For the last couple of hours I have been learning from that site and I am sure that you will not find it a waste of your time.
Re-inventing wheels is silly enough but re-inventing square wheels is whacky beyond belief. The smart way is to take what others have figured out and improve on it. Adopting the existing smart solution is the first step to successful innovation. The great thing about the world today is that the total number of human brains is huge — 6 billion plus — and if they are normally distributed, the number of brains at the extreme high end of the distribution, though vanishingly small in percentage, is pretty large in absolute numbers. So these tons of smart innovative brains have been coming up with all sorts of ingenious wheels. All we have to do is to check them out, understand how they work, and use our own smarts to figure out how to make those wheels better. One can be too stupid to smartly ape the smart. Continue reading →
To an essentially homeless person like me, the San Francisco Bay Area is as much home as any place ever gets to be. A few days ago when I arrived at the SFO immigration counter, the INS agent said, “Welcome back home.” Made me more acutely aware than ever before that I was a wanderer without a permanent home address. Not given to extended self-pity, I soon reminded myself of the advantages of not being rooted to a place. Continue reading →
To paraphrase one Nobel prize-winning economist, once you start thinking about Indian education, you cannot think of anything else. The subject fills you with awe, wonder, anger, disappointment, hope, despair, and immense sadness.
India has an astounding number of schools: more than one million by some estimates. But it is deeply disappointing that over ninety percent of India’s children drop out of school by the time they reach the 12th standard. Of the small percentage that actually go on to college, very few graduate as professionals. Continue reading →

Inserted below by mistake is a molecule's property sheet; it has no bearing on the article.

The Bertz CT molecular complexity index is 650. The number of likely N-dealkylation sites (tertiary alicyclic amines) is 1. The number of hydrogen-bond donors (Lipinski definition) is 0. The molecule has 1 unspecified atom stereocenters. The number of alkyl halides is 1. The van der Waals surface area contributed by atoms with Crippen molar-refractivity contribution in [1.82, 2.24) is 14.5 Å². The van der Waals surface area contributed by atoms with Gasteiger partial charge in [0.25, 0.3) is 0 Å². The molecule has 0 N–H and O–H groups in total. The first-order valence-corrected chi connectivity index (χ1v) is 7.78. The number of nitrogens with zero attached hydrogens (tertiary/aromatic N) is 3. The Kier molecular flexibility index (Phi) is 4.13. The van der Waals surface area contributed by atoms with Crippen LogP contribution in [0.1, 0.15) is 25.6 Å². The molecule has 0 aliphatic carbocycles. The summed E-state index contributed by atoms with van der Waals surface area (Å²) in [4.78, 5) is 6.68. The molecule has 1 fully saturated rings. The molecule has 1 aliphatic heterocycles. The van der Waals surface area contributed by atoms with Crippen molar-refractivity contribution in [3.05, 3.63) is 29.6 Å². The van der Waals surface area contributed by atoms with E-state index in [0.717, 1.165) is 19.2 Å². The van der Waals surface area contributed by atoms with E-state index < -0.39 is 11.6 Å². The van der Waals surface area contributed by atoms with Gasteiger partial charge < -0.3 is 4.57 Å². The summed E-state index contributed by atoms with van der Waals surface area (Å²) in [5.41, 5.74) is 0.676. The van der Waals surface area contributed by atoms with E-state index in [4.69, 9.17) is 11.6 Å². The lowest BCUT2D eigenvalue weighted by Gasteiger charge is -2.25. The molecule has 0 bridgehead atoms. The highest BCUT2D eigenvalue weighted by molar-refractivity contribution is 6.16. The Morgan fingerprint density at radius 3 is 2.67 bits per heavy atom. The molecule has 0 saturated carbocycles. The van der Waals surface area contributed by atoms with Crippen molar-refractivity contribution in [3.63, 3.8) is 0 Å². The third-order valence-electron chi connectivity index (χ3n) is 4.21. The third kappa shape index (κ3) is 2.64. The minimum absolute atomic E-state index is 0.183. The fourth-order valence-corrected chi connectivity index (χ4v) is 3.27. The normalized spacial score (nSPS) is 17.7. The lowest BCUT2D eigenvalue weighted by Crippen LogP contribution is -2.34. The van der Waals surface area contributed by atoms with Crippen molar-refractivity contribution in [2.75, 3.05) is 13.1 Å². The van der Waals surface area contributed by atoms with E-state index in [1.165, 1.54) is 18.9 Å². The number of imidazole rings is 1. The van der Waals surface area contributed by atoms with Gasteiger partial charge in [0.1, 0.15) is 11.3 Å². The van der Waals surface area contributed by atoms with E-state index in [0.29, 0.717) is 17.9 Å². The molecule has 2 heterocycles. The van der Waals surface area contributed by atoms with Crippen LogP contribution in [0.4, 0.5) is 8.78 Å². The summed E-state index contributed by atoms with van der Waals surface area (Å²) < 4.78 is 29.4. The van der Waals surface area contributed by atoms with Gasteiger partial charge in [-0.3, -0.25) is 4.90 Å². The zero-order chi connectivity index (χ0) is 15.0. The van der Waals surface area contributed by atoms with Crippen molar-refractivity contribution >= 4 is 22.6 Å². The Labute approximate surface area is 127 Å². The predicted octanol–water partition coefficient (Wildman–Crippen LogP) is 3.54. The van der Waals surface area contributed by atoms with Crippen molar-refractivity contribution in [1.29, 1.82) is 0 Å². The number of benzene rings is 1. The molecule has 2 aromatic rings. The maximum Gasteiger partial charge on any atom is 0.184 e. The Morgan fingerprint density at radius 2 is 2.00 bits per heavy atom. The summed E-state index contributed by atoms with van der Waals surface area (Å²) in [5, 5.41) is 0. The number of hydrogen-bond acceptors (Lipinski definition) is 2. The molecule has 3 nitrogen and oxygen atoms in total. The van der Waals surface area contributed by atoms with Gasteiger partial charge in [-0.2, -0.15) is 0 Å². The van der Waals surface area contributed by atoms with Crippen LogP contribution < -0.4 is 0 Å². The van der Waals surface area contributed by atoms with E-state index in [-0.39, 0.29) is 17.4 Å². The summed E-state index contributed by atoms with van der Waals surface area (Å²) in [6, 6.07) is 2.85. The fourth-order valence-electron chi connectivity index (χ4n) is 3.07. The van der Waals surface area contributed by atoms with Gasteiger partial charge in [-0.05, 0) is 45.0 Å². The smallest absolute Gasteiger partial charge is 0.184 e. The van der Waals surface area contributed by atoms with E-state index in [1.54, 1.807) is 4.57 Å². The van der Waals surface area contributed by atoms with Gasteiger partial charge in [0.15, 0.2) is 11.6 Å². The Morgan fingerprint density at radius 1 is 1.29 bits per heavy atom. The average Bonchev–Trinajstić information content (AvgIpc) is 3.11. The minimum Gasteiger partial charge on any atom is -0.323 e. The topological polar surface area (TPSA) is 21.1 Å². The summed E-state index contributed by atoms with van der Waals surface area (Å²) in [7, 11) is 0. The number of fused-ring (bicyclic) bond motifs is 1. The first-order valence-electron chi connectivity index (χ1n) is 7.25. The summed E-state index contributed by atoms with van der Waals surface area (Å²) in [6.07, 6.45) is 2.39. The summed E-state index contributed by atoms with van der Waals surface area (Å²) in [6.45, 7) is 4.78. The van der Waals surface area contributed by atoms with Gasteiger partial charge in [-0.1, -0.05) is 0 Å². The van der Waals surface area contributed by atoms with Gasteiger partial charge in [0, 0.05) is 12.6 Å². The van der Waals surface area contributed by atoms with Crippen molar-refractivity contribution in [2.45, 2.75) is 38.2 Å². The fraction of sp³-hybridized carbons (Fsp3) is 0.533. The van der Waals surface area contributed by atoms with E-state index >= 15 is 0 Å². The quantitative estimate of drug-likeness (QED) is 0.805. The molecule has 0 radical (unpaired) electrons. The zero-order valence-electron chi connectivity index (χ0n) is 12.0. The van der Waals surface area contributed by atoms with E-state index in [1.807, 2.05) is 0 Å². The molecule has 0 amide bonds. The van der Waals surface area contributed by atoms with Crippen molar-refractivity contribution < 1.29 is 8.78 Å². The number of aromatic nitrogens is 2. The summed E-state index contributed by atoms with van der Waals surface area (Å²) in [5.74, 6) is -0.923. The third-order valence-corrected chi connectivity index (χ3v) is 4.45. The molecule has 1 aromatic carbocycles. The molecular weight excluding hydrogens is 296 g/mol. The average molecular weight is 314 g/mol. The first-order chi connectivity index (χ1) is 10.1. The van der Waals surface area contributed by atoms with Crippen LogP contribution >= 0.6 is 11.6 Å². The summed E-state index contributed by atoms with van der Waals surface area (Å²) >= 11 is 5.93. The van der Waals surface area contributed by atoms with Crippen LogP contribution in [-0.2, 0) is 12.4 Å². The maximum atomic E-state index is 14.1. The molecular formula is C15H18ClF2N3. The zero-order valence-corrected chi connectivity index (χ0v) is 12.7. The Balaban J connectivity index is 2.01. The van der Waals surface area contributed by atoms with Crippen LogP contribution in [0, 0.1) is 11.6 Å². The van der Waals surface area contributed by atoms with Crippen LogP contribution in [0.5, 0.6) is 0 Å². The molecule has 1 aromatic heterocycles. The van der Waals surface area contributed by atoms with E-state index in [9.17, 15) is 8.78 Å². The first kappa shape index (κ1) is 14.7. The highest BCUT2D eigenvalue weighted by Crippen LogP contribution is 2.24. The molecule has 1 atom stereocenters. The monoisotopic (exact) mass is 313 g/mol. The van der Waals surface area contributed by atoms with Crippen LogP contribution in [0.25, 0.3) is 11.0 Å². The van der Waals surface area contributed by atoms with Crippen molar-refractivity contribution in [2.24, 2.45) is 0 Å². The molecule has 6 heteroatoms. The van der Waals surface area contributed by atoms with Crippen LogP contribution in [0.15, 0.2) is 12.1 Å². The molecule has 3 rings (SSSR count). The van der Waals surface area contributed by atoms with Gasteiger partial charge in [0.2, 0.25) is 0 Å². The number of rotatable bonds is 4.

Tonight I leave for California. For the next three weeks, I will once again call the San Francisco Bay Area home. Blogging will resume from there in the next couple of days. In the meanwhile, do check out the archives if the mood strikes you. I especially suggest the September 2005 archives.
Some news just give me the warm and fuzzies. Like this one about Google philanthropy as reported by the NYTimes. It is starting off with a billion dollars and (like the winner of a beauty pageant), aims to tackle poverty, disease, and global warming. Continue reading →
Tell me a good story and I will listen with wide-eyed childlike wonder. Tell me a good tale and I will learn the lessons that humanity has accumulated over the ages. Spin me a yarn and I will consider you my teacher. There is no more effective way to make me understand what the truth is about the world.
The stories we tell each other reaffirm to us our shared humanity. The best ones are the ones which have been told over millennia, have evolved organically, have encapsulated the wisdom of thousands of tellers of tales. Continue reading →